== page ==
When outsourcing software development, perform regular quality assurance, especially when updates are available.
Hire independent experts to audit the security of the developed products and software.
Encourage solutions for ongoing security monitoring of the applications. In the case of a cloud service provider, you should also demand added control mechanisms such as monitoring of sources of entry and session, as well as auditing of sessions.
Your Vendor Might Place Too Much Trust in Other Third Parties
In a multilayer structure, there’s a great chance that your vendor may be working with other third parties and trusting their resilience without verification. But when one of these entities lacks strong cybersecurity means, it could serve as an entry point into the whole supply chain.
A zero-trust approach will help reduce these risks by:
Demanding secure and confirmed access to all the resources. Reauthentication should be mandatory every time a user accesses an applicant or cloud storage. In fact, each attempt to access the network is viewed as a threat until the opposite has been proved.
Applying the least-privilege model that limits each user’s right to access the network to the minimum level necessary to perform their duty.
Analyzing the history of events or logs and their sources in your applications and recording irregularities in special software. This will help expose the threats in your system and identify the chain of events after an attack.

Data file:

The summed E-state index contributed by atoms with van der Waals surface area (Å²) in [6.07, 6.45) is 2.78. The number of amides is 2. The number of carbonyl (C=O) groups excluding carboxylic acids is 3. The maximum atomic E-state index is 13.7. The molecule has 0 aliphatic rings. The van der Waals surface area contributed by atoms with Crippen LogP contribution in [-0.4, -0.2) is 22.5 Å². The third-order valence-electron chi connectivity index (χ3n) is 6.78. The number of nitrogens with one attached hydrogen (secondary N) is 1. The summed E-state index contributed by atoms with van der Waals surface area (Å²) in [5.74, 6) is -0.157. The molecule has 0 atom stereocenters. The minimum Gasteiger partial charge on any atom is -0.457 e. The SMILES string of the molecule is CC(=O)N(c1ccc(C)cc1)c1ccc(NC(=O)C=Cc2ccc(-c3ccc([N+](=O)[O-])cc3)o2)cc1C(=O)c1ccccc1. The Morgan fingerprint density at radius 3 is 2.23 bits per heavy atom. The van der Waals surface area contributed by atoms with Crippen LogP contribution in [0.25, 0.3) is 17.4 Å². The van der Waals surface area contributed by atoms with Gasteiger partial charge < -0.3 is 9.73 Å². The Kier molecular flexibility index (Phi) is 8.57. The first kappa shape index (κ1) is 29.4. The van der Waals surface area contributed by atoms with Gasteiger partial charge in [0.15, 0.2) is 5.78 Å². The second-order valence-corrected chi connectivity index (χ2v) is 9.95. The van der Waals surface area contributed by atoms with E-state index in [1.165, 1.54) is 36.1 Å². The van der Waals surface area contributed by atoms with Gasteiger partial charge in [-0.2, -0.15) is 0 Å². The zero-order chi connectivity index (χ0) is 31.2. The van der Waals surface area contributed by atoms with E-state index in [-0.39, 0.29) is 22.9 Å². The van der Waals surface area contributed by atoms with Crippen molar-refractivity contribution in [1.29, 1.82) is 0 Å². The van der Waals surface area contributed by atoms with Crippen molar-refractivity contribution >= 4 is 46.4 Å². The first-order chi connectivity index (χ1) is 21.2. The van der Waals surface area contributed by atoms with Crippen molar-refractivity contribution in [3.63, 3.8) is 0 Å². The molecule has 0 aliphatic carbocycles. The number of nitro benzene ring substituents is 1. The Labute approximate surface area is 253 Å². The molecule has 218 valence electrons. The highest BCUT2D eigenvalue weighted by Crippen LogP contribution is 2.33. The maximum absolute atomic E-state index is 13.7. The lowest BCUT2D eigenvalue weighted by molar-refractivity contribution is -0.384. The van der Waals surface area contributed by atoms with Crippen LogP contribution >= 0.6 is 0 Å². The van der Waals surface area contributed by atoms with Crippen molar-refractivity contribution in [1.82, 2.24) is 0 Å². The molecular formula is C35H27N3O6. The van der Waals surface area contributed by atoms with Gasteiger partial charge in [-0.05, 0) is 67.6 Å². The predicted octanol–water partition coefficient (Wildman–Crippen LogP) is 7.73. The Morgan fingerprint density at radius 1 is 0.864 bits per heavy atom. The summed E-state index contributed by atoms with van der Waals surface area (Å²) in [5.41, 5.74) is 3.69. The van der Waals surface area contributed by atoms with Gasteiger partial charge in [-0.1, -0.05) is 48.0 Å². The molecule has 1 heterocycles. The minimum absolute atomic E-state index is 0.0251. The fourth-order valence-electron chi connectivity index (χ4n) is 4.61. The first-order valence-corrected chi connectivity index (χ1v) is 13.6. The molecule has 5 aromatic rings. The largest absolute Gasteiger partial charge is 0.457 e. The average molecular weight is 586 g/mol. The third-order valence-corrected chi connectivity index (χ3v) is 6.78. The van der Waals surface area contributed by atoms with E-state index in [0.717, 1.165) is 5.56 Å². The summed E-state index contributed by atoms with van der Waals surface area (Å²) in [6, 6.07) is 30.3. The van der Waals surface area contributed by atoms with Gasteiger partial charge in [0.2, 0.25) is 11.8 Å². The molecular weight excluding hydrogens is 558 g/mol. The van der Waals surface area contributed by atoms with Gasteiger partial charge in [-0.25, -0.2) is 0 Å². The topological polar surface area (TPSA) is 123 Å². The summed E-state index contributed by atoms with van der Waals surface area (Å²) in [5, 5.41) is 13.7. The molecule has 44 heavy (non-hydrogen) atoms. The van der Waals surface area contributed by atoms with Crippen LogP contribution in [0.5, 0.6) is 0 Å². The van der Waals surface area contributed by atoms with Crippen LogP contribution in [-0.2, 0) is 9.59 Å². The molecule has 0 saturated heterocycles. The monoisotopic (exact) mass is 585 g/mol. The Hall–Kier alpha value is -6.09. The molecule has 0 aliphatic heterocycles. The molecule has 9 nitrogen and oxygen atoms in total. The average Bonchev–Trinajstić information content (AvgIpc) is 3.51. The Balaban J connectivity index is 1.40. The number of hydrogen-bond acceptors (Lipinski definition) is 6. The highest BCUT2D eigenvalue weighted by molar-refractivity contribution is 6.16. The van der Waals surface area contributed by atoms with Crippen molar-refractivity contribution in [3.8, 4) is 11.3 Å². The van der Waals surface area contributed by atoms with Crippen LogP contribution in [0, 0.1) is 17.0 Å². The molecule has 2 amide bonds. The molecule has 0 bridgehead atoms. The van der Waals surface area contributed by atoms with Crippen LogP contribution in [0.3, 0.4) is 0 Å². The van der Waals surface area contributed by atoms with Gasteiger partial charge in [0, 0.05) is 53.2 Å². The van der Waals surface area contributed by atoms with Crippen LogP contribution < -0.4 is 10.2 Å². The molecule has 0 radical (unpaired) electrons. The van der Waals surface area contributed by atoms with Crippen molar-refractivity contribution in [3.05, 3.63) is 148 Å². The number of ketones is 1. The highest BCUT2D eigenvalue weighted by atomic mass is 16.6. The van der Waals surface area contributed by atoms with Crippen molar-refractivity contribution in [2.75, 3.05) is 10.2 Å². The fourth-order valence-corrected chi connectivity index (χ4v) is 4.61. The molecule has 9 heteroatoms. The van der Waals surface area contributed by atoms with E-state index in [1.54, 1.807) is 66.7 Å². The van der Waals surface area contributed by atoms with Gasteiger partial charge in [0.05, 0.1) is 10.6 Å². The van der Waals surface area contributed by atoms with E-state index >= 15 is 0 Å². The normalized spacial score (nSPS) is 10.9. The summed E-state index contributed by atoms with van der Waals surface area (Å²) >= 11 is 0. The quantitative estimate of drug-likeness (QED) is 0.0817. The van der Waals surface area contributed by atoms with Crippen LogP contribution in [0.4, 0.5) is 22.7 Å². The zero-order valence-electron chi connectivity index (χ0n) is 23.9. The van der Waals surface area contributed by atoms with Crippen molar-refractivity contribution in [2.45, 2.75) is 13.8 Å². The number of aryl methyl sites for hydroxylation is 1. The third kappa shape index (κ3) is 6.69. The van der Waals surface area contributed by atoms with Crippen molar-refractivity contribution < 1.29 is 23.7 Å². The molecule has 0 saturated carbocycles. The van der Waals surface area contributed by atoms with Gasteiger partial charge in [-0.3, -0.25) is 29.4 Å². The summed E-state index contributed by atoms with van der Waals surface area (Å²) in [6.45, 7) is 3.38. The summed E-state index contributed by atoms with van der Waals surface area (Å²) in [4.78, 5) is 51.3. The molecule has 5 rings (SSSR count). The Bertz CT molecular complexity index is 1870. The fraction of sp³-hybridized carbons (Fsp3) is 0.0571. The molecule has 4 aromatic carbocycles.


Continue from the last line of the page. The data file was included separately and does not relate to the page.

You Might Be Contacted by a Criminal Posing as a Vendor
It’s no surprise that supply chain attacks are the hacker’s new favorite weapon. Because gaining access to an organization that provides software and services to many other companies, it’s a big bonanza for these hacker groups to find a potential way into thousands of targets at once. The potential financial gains from these attacks provide substantial motivation for today’s cybercriminals.
Hackers can easily disguise themselves as trustworthy service providers, which means it’s a matter of time until one of your employees receives a threatening email. Like or not, corporate accounts continue to be one of the most appealing targets for cybercriminals, and phishing has become a key method to spread ransomware infection.
Recent findings show that 7 out of 10 sales representatives fall for these kinds of tricks. So, even advanced software models may not be enough to secure the organization if workers open the doors to cybercriminals. Demanding awareness and requiring workers to verify all incoming mail can significantly reduce this risk.
Technology drives supply chains, and while it has provided efficiencies there are more touchpoints for hackers to find a way in and compromise your data. The zero-trust model can substantially increase the resilience of each individual business in a supply chain, improving stability to these growing networks. By verifying sellers and every other element inside and outside the network, as well as providing regular training in this method to workers, it is possible to overcome this challenge.